SmartestEnergy worked alongside UK Power Networks on the UK's battery storage demonstration project at Leighton Buzzard, pictured. Image: UKPN.
There is “great appetite” within the commercial battery storage market, however far more investment certainty is needed over pricing and regulatory hurdles such as double-pricing for it to realise its potential.
Those are the findings in SmartestEnergy’s ‘Making the commercial case for battery storage’ report, published today and available to download via Energy Storage News sister publication Clean Energy News, here.
In the build-up to the results of the Enhanced Frequency Response battery storage tender, expected in the next fortnight, business energy supplier SmartestEnergy consulted with 45 stakeholders to assess the current state of the commercial energy storage market and what’s required for it to take off.
The company found that while the majority of respondents (70%) considered grid services – such as frequency response and grid stabilising – to be the main revenue stream for battery storage installations, around two-thirds said demand side response (DSR) schemes would add complementary revenues.
Of those stakeholders, almost half (47%) said they expected to partner up with another entity – including big businesses and large off-takers – to provide DSR services.
Speaking to Clean Energy News ahead of the report’s release, James Graham, head of direct sales at SmartestEnergy, said that the storage market, while possessing undoubted potential, was still “very much at a crossroads”.
“Universally, people can see that it makes sense for a future smart energy system. But energy's built on economics, so it has to make economic sense as well and there are still challenges on the cost of the technology. For investors this is a new business model.
“They've been used to the renewable energy model which has provided very secure, long-term returns, so this is a real big change in mind-set,” he said.
Until such a time that the technology costs experience the same kind of fall witnessed in solar PV, Graham said that pricing signals included in the upcoming enhanced frequency response (EFR) tender will be all the more important.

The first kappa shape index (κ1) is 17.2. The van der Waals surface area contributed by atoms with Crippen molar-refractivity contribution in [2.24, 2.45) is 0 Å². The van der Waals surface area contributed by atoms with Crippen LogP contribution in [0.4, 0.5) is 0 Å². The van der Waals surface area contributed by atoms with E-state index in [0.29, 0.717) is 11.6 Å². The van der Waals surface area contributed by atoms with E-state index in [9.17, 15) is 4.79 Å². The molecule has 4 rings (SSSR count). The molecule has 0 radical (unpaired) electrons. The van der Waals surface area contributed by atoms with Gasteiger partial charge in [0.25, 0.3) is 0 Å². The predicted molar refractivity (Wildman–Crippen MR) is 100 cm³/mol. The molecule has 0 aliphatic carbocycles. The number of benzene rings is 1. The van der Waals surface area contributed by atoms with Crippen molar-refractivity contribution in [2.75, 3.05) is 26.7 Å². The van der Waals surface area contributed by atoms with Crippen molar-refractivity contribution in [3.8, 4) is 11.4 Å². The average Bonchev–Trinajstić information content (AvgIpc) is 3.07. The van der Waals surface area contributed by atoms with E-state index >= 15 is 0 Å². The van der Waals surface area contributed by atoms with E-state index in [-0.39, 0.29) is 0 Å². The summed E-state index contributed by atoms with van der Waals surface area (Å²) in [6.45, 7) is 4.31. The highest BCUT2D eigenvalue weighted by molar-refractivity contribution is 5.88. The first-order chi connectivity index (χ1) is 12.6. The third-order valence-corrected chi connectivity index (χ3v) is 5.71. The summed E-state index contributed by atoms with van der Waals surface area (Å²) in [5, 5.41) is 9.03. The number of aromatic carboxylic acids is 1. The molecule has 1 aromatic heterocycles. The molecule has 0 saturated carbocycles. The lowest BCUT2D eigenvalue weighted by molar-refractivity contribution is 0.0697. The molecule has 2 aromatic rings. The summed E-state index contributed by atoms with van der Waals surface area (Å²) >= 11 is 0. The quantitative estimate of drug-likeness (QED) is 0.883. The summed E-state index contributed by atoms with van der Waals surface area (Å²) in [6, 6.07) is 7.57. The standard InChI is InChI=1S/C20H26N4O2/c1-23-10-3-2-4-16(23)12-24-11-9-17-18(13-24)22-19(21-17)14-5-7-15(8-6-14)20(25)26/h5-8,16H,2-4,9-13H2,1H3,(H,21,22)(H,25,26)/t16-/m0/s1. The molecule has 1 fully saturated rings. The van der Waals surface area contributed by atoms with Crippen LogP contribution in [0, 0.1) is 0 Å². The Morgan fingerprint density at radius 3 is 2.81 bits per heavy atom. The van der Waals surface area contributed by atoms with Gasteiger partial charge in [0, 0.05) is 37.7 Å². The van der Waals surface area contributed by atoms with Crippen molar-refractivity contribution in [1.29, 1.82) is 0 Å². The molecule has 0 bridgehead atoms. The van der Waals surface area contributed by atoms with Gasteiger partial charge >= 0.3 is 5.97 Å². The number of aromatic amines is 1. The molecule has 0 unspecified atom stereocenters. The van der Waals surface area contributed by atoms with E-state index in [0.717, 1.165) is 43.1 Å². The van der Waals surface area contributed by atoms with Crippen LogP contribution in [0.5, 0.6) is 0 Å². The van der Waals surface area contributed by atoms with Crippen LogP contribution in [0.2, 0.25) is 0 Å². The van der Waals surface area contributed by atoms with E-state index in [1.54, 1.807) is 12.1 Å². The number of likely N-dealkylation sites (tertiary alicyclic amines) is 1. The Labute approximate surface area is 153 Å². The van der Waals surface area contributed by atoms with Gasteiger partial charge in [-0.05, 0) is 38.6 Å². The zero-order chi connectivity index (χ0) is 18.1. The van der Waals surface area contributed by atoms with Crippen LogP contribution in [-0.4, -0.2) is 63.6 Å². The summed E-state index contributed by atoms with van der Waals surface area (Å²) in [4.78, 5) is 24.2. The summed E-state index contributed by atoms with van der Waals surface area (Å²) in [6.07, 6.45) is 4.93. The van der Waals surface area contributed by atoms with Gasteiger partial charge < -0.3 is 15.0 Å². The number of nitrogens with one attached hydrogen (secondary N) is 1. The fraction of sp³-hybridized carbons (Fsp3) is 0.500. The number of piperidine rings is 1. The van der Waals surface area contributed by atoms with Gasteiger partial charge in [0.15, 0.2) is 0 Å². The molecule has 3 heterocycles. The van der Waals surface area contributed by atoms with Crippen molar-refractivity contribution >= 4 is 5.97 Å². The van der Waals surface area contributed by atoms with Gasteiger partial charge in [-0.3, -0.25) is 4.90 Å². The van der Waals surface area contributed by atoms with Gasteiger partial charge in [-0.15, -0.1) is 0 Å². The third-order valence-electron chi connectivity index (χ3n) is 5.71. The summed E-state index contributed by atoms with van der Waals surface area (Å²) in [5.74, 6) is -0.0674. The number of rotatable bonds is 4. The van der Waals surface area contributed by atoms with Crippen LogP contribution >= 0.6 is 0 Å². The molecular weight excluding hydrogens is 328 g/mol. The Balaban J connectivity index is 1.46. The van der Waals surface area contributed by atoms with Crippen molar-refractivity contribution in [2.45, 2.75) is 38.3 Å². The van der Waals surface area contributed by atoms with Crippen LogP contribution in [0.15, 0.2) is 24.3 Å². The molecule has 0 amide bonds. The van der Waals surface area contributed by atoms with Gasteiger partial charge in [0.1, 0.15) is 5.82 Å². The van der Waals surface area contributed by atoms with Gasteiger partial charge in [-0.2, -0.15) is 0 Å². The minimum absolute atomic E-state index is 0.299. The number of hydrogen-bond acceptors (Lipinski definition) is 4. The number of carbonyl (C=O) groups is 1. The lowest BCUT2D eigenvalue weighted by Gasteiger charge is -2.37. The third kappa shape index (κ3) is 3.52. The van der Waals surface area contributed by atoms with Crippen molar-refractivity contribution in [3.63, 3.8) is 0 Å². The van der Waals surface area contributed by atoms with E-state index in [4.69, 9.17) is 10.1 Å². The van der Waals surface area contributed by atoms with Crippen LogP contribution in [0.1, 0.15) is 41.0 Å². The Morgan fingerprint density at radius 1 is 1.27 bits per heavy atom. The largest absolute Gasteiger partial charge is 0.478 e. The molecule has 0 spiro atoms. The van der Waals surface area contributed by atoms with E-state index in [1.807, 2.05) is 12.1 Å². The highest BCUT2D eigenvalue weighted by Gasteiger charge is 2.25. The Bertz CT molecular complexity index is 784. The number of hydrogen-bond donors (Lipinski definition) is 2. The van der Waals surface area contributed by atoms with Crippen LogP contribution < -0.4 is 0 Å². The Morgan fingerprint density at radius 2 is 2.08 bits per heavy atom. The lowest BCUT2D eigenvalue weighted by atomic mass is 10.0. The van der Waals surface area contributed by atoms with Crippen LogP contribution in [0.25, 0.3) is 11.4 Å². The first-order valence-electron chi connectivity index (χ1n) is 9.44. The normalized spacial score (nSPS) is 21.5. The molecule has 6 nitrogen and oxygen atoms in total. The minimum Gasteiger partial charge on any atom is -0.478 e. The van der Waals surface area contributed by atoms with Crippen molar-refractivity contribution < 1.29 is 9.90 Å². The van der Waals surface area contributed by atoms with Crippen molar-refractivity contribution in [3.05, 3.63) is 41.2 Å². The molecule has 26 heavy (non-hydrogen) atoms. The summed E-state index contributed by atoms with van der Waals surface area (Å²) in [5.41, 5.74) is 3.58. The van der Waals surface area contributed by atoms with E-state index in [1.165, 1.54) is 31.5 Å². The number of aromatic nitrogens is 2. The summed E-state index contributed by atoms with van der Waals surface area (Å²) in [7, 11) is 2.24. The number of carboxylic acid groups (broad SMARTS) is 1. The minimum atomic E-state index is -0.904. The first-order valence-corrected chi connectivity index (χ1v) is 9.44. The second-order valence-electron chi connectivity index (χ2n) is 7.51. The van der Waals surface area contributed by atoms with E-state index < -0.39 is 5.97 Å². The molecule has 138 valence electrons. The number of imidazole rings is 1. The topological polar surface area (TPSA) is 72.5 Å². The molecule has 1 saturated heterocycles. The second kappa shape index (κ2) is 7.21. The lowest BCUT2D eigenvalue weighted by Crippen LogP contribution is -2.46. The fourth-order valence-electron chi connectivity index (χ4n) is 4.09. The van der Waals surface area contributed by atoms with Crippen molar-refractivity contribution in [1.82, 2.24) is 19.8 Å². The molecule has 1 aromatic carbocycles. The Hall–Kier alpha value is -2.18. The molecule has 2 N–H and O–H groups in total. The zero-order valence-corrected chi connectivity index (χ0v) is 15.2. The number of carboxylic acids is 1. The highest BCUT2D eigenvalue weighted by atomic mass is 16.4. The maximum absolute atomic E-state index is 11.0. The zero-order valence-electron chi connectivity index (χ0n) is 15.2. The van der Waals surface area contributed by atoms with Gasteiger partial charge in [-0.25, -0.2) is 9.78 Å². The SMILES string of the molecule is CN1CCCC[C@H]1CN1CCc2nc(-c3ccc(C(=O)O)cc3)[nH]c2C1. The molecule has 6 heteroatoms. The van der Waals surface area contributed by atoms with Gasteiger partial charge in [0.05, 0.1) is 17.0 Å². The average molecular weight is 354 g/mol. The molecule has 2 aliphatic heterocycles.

The government is expected to offer contracts under the tender for as much as 200MW of battery storage projects. The initial auction was grossly over-subscribed and follow-up tenders said to be in planning. A governmental call for evidence on the battery storage market is also expected in the coming months with the intention of identifying and removing regulatory hurdles.
Clearing the track
One such hurdle Graham said would be crucial to the financial feasibility of commercial storage is the current issue of ‘double charging’. Currently battery operators pay renewable energy levies attached to electricity both when charging the battery and using the electricity.
SmartestEnergy collaborated with UK Power Networks and other parties on the Leighton Buzzard storage demonstration project, and Graham said it made the problem “pretty stark”.
“When you actually sit down and look at the economics, and the charges that were levied which - on the face of it - look arbitrary in certain cases, and you look at the revenues battery storage could receive from just off-peak arbitrage, you're giving away a huge amount of that revenue to the government, effectively unnecessarily.
“I'm not saying that by taking away this double charge that there would be sufficient revenue from just operating a battery in the wholesale market, but it definitely does change the investment case,” Graham said.
SmartestEnergy’s report ultimately concludes that while 200MW of storage projects will go ahead under the EFR auction, with an estimated pipeline of “at least 1GW” there will remain a significant amount of capacity that will go untapped. This, the company says, places at risk the future development of the market at what is a decisive time.
Additional revenue streams, such as aiding big businesses with demand side response, could be hugely beneficial to projects unsuccessful in the EFR auction, and some investors could well attempt to make the business case work on that front – as long as regulatory hurdles such as double-charging are amended.
“It's a really exciting opportunity with lots of challenges, but also lots of people willing to face those challenges. The financial hurdles are difficult ones to get over, but the more practical ways of supporting that the better, and we try to play a particular role within this space. We're keen on working with all people who can help further a sector with a lot of promise,” Graham said.